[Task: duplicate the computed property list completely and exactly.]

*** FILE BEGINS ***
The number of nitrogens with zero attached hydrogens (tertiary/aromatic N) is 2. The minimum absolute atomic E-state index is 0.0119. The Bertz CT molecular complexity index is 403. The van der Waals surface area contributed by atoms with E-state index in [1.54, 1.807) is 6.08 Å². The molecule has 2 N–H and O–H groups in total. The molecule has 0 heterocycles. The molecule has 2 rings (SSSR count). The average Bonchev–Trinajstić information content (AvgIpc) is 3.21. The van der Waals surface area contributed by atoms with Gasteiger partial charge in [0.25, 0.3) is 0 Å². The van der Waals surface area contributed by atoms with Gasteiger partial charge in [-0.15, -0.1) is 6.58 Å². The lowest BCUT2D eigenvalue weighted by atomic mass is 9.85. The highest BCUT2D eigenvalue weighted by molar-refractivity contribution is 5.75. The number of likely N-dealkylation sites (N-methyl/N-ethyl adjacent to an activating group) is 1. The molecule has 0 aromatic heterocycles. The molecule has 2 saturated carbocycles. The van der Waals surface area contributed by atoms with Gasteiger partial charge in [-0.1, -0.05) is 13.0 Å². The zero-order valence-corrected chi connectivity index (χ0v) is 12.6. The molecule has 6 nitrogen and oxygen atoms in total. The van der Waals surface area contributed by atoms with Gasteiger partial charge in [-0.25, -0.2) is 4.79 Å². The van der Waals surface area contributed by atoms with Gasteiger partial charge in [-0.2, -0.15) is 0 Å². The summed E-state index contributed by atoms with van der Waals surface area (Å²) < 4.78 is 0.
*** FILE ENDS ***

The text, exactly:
The number of nitrogens with zero attached hydrogens (tertiary/aromatic N) is 2. The minimum absolute atomic E-state index is 0.0119. The Bertz CT molecular complexity index is 403. The van der Waals surface area contributed by atoms with E-state index in [1.54, 1.807) is 6.08 Å². The molecule has 2 N–H and O–H groups in total. The molecule has 0 heterocycles. The molecule has 2 rings (SSSR count). The average Bonchev–Trinajstić information content (AvgIpc) is 3.21. The van der Waals surface area contributed by atoms with Gasteiger partial charge in [0.25, 0.3) is 0 Å². The van der Waals surface area contributed by atoms with Gasteiger partial charge in [-0.15, -0.1) is 6.58 Å². The lowest BCUT2D eigenvalue weighted by atomic mass is 9.85. The highest BCUT2D eigenvalue weighted by molar-refractivity contribution is 5.75. The number of likely N-dealkylation sites (N-methyl/N-ethyl adjacent to an activating group) is 1. The molecule has 0 aromatic heterocycles. The molecule has 2 saturated carbocycles. The van der Waals surface area contributed by atoms with Gasteiger partial charge in [-0.1, -0.05) is 13.0 Å². The zero-order valence-corrected chi connectivity index (χ0v) is 12.6. The molecule has 6 nitrogen and oxygen atoms in total. The van der Waals surface area contributed by atoms with Gasteiger partial charge in [-0.25, -0.2) is 4.79 Å². The van der Waals surface area contributed by atoms with Gasteiger partial charge in [-0.2, -0.15) is 0 Å². The summed E-state index contributed by atoms with van der Waals surface area (Å²) < 4.78 is 0.